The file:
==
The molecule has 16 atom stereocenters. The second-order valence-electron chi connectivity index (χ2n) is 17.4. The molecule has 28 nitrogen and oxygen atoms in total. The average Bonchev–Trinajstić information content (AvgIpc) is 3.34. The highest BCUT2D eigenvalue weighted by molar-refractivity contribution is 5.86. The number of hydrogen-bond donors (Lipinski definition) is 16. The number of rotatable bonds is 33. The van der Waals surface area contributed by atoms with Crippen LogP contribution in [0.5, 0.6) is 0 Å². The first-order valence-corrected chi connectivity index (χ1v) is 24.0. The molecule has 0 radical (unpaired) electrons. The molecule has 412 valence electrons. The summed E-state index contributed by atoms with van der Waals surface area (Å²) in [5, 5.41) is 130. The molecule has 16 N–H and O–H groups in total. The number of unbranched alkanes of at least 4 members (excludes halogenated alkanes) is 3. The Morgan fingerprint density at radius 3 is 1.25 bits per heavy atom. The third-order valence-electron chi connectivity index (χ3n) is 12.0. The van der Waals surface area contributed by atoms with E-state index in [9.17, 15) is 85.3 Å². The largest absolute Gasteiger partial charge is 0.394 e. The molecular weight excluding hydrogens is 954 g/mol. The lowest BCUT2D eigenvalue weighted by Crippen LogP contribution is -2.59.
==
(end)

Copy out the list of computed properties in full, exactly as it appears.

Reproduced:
The molecule has 16 atom stereocenters. The second-order valence-electron chi connectivity index (χ2n) is 17.4. The molecule has 28 nitrogen and oxygen atoms in total. The average Bonchev–Trinajstić information content (AvgIpc) is 3.34. The highest BCUT2D eigenvalue weighted by molar-refractivity contribution is 5.86. The number of hydrogen-bond donors (Lipinski definition) is 16. The number of rotatable bonds is 33. The van der Waals surface area contributed by atoms with Crippen LogP contribution in [0.5, 0.6) is 0 Å². The first-order valence-corrected chi connectivity index (χ1v) is 24.0. The molecule has 0 radical (unpaired) electrons. The molecule has 412 valence electrons. The summed E-state index contributed by atoms with van der Waals surface area (Å²) in [5, 5.41) is 130. The molecule has 16 N–H and O–H groups in total. The number of unbranched alkanes of at least 4 members (excludes halogenated alkanes) is 3. The Morgan fingerprint density at radius 3 is 1.25 bits per heavy atom. The third-order valence-electron chi connectivity index (χ3n) is 12.0. The van der Waals surface area contributed by atoms with E-state index in [9.17, 15) is 85.3 Å². The largest absolute Gasteiger partial charge is 0.394 e. The molecular weight excluding hydrogens is 954 g/mol. The lowest BCUT2D eigenvalue weighted by Crippen LogP contribution is -2.59.